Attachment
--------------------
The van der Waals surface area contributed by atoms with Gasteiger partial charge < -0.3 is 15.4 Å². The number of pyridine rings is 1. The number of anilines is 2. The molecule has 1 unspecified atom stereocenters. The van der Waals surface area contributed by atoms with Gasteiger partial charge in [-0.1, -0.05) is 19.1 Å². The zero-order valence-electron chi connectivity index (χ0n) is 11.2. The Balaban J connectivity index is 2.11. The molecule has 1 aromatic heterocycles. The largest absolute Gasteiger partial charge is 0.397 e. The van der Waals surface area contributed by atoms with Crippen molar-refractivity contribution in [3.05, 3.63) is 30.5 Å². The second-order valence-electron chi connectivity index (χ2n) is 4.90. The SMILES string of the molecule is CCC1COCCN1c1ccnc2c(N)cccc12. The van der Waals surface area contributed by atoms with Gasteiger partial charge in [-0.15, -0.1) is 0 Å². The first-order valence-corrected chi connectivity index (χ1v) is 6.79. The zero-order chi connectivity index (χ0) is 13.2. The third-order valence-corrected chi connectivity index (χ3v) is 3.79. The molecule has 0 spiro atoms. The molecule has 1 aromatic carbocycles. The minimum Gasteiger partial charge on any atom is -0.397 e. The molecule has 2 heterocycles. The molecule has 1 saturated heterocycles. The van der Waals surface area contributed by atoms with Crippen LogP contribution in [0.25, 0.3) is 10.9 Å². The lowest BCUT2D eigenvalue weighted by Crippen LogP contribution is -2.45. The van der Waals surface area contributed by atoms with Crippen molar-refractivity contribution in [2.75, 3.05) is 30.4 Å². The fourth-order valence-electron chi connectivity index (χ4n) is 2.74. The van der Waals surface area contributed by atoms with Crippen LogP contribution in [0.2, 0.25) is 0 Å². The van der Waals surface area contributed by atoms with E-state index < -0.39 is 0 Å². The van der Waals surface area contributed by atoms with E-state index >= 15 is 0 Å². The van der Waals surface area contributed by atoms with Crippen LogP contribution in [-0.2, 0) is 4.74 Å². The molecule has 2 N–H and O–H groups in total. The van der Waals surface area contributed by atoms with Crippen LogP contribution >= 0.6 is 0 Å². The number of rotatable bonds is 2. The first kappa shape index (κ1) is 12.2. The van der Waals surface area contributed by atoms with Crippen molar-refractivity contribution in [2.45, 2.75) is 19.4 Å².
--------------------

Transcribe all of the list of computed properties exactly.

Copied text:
The van der Waals surface area contributed by atoms with Gasteiger partial charge < -0.3 is 15.4 Å². The number of pyridine rings is 1. The number of anilines is 2. The molecule has 1 unspecified atom stereocenters. The van der Waals surface area contributed by atoms with Gasteiger partial charge in [-0.1, -0.05) is 19.1 Å². The zero-order valence-electron chi connectivity index (χ0n) is 11.2. The Balaban J connectivity index is 2.11. The molecule has 1 aromatic heterocycles. The largest absolute Gasteiger partial charge is 0.397 e. The van der Waals surface area contributed by atoms with Crippen molar-refractivity contribution in [3.05, 3.63) is 30.5 Å². The second-order valence-electron chi connectivity index (χ2n) is 4.90. The SMILES string of the molecule is CCC1COCCN1c1ccnc2c(N)cccc12. The van der Waals surface area contributed by atoms with Gasteiger partial charge in [-0.15, -0.1) is 0 Å². The first-order valence-corrected chi connectivity index (χ1v) is 6.79. The zero-order chi connectivity index (χ0) is 13.2. The third-order valence-corrected chi connectivity index (χ3v) is 3.79. The molecule has 0 spiro atoms. The molecule has 1 aromatic carbocycles. The minimum Gasteiger partial charge on any atom is -0.397 e. The molecule has 2 heterocycles. The molecule has 1 saturated heterocycles. The van der Waals surface area contributed by atoms with Crippen LogP contribution in [0.25, 0.3) is 10.9 Å². The lowest BCUT2D eigenvalue weighted by Crippen LogP contribution is -2.45. The van der Waals surface area contributed by atoms with Crippen molar-refractivity contribution in [2.75, 3.05) is 30.4 Å². The fourth-order valence-electron chi connectivity index (χ4n) is 2.74. The van der Waals surface area contributed by atoms with Crippen LogP contribution in [0.2, 0.25) is 0 Å². The van der Waals surface area contributed by atoms with E-state index < -0.39 is 0 Å². The van der Waals surface area contributed by atoms with E-state index >= 15 is 0 Å². The van der Waals surface area contributed by atoms with Crippen LogP contribution in [-0.2, 0) is 4.74 Å². The molecule has 2 N–H and O–H groups in total. The van der Waals surface area contributed by atoms with Crippen LogP contribution >= 0.6 is 0 Å². The number of rotatable bonds is 2. The first kappa shape index (κ1) is 12.2. The van der Waals surface area contributed by atoms with Crippen molar-refractivity contribution in [2.45, 2.75) is 19.4 Å².